Dear Amazing Leadership Initiatives and Respective Donors,
For one week I was granted an amazing opportunity to attend the Leadership Initiatives Business Summit at Georgetown University. During that week, we collaborated in groups that were made up of between 3-4 students and proposed solutions to struggling businesses in Nigeria to help increase their profits. At the conclusion of the week, my peers and I observed as each team presented their ideas to a panel of judges, which included LI representatives. One group presentation addressed the problems facing a small orphanage in Nigeria.
The main problem the team of students worked on during the week was addressing the orphans lack of materials. The children in the orphanage range from ages 6-11 years old and are still learning basic skills. In addition to the orphans young age, it is also very difficult for teachers and those assisting in the orphanage to effectively teach the students if they do not have the necessary resources to get a strong education. The LI students came up with a learning book that would assist the students in basic skills such as writing, the alphabet, numbers, colors and shapes. The LI students emphasized the importance of repetition, tracing, and color association which is essential in all children learning criteria in order to be successful. The book would also be written in the orphan’s native language, but teach the student english as well. One aspect of the LI team’s book layout that was truly spectacular and perfect for the orphanage was the design of the front cover. The students created a cover page that would have a picture, in color, of the students face and name; the cover would say “This book belongs to:”. This idea was a perfect fit for the orphanage as many of the children lack a sense of belonging and ownership. In addition to a sense of ownership, it would also give the orphans a deeper connection to their education if they have a specific book that belongs to them.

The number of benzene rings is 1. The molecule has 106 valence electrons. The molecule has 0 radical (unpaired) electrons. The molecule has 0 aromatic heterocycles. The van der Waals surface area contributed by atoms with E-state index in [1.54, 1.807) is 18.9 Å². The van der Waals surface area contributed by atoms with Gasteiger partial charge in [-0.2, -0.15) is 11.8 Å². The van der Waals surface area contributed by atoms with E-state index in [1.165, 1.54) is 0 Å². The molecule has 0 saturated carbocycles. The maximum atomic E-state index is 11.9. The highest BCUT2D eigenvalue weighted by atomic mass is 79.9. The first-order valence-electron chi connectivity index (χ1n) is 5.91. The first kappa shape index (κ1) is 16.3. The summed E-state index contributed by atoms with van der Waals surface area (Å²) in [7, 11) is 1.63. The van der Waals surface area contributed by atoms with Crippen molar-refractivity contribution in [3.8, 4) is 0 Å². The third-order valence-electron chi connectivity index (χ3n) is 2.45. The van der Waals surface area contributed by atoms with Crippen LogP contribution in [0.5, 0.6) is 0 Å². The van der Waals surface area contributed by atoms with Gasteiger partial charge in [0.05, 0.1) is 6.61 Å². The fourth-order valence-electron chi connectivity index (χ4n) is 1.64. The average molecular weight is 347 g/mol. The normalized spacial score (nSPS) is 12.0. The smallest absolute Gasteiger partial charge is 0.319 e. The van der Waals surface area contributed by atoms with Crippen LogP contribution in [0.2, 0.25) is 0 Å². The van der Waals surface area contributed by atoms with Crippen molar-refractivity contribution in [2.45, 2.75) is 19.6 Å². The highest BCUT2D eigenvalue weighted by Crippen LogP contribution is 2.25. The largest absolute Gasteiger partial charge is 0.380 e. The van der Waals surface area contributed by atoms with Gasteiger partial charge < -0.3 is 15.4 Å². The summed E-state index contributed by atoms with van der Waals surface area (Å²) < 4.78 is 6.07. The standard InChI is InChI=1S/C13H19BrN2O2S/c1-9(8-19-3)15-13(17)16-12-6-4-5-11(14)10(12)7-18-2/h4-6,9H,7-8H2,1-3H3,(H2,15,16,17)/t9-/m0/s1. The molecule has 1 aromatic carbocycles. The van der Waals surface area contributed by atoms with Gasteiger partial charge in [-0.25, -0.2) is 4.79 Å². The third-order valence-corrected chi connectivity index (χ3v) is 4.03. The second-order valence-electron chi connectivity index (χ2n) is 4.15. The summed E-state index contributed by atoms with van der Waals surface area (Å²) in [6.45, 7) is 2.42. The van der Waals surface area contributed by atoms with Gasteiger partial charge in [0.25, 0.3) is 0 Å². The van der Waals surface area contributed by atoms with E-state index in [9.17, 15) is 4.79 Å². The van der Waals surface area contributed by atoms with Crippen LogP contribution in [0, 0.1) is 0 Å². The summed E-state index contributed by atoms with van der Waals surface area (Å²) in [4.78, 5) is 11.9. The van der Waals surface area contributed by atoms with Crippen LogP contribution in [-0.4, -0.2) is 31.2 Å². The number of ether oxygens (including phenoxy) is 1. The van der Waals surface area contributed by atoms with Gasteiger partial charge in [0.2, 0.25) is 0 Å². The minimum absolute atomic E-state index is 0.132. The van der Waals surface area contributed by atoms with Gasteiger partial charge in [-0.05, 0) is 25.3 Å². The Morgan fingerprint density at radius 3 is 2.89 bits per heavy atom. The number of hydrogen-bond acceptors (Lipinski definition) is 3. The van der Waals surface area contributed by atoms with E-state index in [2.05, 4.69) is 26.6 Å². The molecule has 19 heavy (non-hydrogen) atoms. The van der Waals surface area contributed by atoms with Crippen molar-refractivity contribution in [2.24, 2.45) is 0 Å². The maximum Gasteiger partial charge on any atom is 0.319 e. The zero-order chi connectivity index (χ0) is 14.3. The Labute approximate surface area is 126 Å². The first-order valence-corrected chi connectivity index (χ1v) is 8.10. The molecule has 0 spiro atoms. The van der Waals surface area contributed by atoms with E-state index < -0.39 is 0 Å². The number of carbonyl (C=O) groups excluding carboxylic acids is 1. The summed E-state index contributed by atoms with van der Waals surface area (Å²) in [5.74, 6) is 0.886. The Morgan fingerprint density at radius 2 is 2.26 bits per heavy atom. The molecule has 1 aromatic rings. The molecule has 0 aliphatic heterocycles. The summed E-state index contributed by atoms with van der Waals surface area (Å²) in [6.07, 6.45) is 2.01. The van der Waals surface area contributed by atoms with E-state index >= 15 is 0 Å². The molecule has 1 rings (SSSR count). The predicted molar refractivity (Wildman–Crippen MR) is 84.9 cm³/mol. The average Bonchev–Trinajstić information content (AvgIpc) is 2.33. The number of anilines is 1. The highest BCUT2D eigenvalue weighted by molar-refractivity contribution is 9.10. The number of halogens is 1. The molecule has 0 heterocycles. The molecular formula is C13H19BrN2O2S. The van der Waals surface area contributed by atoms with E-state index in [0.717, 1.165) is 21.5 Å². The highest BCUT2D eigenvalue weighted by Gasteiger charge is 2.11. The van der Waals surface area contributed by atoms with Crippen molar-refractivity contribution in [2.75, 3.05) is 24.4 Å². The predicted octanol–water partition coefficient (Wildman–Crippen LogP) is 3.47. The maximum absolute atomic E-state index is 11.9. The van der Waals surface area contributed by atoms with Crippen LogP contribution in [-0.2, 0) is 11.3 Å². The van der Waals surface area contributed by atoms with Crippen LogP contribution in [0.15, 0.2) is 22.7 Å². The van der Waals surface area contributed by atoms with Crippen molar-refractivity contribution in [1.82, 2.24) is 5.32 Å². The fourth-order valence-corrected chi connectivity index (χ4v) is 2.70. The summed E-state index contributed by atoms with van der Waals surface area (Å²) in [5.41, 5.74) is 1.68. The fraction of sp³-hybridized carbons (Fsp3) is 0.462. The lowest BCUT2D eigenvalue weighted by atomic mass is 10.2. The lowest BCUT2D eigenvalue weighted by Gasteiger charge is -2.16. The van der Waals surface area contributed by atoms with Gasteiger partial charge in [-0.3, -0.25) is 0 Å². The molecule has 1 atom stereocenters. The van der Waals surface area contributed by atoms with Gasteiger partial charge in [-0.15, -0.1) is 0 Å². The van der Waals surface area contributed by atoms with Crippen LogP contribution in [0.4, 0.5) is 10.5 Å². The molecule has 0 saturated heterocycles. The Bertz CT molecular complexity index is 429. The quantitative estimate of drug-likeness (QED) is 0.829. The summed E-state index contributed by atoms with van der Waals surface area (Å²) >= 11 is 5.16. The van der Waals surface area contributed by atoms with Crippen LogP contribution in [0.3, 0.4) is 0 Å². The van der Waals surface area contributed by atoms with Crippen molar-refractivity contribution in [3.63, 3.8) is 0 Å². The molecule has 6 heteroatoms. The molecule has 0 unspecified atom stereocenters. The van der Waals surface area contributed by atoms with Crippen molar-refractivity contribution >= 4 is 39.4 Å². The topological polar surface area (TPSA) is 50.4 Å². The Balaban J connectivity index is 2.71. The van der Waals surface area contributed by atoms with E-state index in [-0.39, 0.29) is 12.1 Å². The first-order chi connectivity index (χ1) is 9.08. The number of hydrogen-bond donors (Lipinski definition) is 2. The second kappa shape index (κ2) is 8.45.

With your help, the orphans are able to continue their apprenticeships, which allows them to master specific skills in order for them to successfully integrate into society, while also earning set wages. This also allows the orphans to be active participants and contributors to their communities. As a direct result of generous donations, the LI team is able to help hundreds of small developing businesses and improve communities throughout Nigeria.
The LI Change team
Dear committed Leadership Initiatives donor,
Students that attended the International Business Summit this year at Georgetown University, worked with a series of professionals and mentors to solve problems facing small, developing businesses in Nigeria. One team, made up of 5 students, worked collaboratively throughout the week to help a catering business owned by a young woman named Rabi. Rabi is 20 years old and graduated from secondary school just three years ago. She works at her catering business six days a week to provide for her four siblings and both her parents.
The team of students decided to focus on 3 main problems: Financial management, new recipes, and advertising. Their first focus was creating a way for Rabi to keep track of her income, expenses, and profits. The team created 3 spreadsheets to keep track of her financials, where each spreadsheet would target a specific financial category. For example, there was one spreadsheet for all the money Rabi spends, another for all the money she makes from selling pastries and the last spreadsheet was for profits. All these sheets would be printed out and put in a binder for organization. The next problem that the team addressed was finding new recipes for Rabi to add to her menu. The group of students created both digital copies and hard copies of the recipes and techniques , therefore Rabi would have easy access to them. The team even found video tutorials to ensure Rabi understood each step of the recipes. The last problem the team solved was they needed a method to attract new customers as all Rabi’s current customers only knew of her business by “word of mouth”. The team decided to design business cards and a banner to catch the eye of customers as they walk by. One of the team's most creative idea was to create a customer feedback survey, where people who buy pastries from Rabi would volunteer to fill out a form asking about the service and in return they would acquire a free pastry.